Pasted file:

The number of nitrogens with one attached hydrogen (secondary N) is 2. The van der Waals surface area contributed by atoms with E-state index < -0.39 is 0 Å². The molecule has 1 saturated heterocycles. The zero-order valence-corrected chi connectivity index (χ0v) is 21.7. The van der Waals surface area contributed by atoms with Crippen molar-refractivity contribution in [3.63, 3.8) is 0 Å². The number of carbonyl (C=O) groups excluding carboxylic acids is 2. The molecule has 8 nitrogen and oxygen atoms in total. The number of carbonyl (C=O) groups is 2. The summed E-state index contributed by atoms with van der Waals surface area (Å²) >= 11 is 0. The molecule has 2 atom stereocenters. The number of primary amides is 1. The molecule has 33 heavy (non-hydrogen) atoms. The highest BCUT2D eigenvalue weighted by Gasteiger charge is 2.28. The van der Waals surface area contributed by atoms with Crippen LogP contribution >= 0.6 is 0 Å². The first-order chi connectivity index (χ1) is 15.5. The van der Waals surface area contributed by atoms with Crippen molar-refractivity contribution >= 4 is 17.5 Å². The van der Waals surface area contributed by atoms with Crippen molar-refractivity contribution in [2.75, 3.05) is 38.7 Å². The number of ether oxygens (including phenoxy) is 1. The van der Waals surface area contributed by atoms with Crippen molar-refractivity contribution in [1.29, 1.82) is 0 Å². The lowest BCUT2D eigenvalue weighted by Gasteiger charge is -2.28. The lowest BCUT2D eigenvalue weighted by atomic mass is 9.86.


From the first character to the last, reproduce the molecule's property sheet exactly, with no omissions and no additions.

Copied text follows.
The number of nitrogens with one attached hydrogen (secondary N) is 2. The van der Waals surface area contributed by atoms with E-state index < -0.39 is 0 Å². The molecule has 1 saturated heterocycles. The zero-order valence-corrected chi connectivity index (χ0v) is 21.7. The van der Waals surface area contributed by atoms with Crippen molar-refractivity contribution in [3.63, 3.8) is 0 Å². The number of carbonyl (C=O) groups excluding carboxylic acids is 2. The molecule has 8 nitrogen and oxygen atoms in total. The number of carbonyl (C=O) groups is 2. The summed E-state index contributed by atoms with van der Waals surface area (Å²) >= 11 is 0. The molecule has 2 atom stereocenters. The number of primary amides is 1. The molecule has 33 heavy (non-hydrogen) atoms. The highest BCUT2D eigenvalue weighted by Gasteiger charge is 2.28. The van der Waals surface area contributed by atoms with Crippen LogP contribution >= 0.6 is 0 Å². The first-order chi connectivity index (χ1) is 15.5. The van der Waals surface area contributed by atoms with Crippen molar-refractivity contribution >= 4 is 17.5 Å². The van der Waals surface area contributed by atoms with Crippen molar-refractivity contribution in [2.75, 3.05) is 38.7 Å². The number of ether oxygens (including phenoxy) is 1. The van der Waals surface area contributed by atoms with Crippen molar-refractivity contribution in [1.29, 1.82) is 0 Å². The lowest BCUT2D eigenvalue weighted by Gasteiger charge is -2.28. The lowest BCUT2D eigenvalue weighted by atomic mass is 9.86.